Young British Muslims: Identity, Culture, Politics and the Media

Young British Muslims: Identity, Culture, Politics and the Media

Young British Muslims: Identity, Culture, Politics and the Media

Young British Muslims: Identity, Culture, Politics and the Media


The 7/7 bombings that shook London created a new, highly politicized atmosphere, especially for Britain's young Muslim population. Young British Muslims constructs a portrait of contemporary British Muslim identity through social constructs such as migration, settlement, religion, culture, socioeconomic status, and wider social environments.

Nahid Afrose Kabir is a long-time researcher of young Muslim identity in Australia and the UK. For this book, she conducts ethnographic fieldwork with more than two hundred young Muslims from five British cities: London, Leicester, Bradford, Leeds, and Cardiff. Her careful analysis and revealing interviews offer insight into the hopes and aspirations of British Muslims, and her impeccable selection of testimony represents a remarkable range of ethnicities: Algerian, Bangladeshi, Indian, Iranian, Iraqi, Kenyan, Libyan, Mauritius, Moroccan, Pakistani, Palestinian, Somali, Sudanese, Syrian, Yemeni, and English and Scottish converts. Emphasizing the value of biculturalism, Kabir paints a realistic and hopeful vision of Muslims and their successful integration into British society.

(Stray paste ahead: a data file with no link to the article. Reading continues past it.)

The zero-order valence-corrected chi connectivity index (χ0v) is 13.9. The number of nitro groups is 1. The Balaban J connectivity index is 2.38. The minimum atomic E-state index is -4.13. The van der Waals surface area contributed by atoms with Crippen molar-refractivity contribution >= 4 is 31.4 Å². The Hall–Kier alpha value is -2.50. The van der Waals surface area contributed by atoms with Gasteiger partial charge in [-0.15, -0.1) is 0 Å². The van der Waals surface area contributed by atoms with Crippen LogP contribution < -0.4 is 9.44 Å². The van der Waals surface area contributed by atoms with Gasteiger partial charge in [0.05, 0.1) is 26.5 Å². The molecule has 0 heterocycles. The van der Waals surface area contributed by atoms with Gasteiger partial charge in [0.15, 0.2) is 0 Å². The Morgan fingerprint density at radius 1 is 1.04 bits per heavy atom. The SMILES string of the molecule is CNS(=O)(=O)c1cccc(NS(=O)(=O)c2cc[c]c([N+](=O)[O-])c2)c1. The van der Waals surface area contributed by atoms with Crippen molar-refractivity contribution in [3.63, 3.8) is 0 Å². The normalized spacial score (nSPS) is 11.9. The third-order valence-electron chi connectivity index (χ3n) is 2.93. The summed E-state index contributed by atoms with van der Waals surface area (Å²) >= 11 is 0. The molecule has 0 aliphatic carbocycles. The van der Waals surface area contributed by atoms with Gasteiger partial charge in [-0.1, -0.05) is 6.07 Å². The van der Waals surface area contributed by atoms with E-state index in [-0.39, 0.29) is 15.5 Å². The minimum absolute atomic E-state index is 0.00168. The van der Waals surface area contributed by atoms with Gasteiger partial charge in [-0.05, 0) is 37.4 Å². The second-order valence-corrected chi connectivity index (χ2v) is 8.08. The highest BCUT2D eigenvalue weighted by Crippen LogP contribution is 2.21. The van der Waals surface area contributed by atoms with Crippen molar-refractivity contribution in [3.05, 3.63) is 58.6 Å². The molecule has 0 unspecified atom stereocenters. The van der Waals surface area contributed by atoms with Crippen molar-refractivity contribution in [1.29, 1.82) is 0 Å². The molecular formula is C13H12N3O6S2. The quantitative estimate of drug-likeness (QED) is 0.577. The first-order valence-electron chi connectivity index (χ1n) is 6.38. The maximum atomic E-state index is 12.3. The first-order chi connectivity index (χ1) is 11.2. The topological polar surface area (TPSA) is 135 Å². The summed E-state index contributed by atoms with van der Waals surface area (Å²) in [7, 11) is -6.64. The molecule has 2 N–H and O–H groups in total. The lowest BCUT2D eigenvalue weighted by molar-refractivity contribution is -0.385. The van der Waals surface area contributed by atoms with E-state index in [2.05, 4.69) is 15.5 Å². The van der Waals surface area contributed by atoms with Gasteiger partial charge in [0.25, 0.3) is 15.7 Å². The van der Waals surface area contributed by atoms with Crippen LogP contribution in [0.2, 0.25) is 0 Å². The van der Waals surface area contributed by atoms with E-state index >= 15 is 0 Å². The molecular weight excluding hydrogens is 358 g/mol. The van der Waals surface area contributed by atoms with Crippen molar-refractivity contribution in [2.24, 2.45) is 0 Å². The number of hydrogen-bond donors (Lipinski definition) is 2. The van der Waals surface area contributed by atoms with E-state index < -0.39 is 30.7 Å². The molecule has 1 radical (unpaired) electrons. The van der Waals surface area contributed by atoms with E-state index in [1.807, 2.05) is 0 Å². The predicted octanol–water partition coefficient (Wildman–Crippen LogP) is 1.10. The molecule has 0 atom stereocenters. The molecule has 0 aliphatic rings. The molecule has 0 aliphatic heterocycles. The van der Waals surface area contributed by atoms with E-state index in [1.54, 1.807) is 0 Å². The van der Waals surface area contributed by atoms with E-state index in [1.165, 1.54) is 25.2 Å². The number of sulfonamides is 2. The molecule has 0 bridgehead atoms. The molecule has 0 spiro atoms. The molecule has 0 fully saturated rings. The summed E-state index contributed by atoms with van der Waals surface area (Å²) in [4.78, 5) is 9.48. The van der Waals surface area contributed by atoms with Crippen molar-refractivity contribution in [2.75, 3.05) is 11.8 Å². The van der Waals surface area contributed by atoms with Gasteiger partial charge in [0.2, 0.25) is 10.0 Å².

There is an avalanche of books seeking to address and illuminate what many dub since 9/11, Madrid and 7/7, Europe’s ‘Muslim question’. However, the number of works which incorporate the views of young Muslims themselves so as to understand their hopes and fears, struggles and perplexities of growing up in contexts frequently suspicious of Islam and Muslims, can still be counted on one hand. Dr Kabir’s work adds significantly to our knowledge of how young British Muslims between 15 and 30 years old make sense of and manage their multiple identities – ethnic, religious, cultural and local.

The author brings to this task a number of key assets. She is an academic who has already published on Muslims in Australia, where she and her husband have lived for sixteen years. She is a Muslim herself, part of the educated Bangladeshi elite: she has lived in Pakistan for some years and speaks Urdu, as well as spending ten years in the Middle East. The book is thus enlivened by a comparative perspective and rooted in a deep knowledge of the Muslim world. She also has a real desire to enable Muslim minorities and wider society to discover ways of living together that draws on the best in all communities.

Another valuable feature of this study is that its in- depth interviews with more than 200 young people are drawn from five major cities: Bradford, Cardiff, Leeds, Leicester and London. While a majority of respondents have roots in the South Asian communities, other more marginalised voices such as Yemeni and Somali are also audible. Another welcome feature of the work is the space given to the perspectives of young women.

The study is structured to elicit their views about a number of key issues, including whether and to what extent they share a sense of ‘Britishness’; what they think of the media coverage of their communities; and their responses to the furore generated by comments made by Jack Straw, MP for Blackburn . . .

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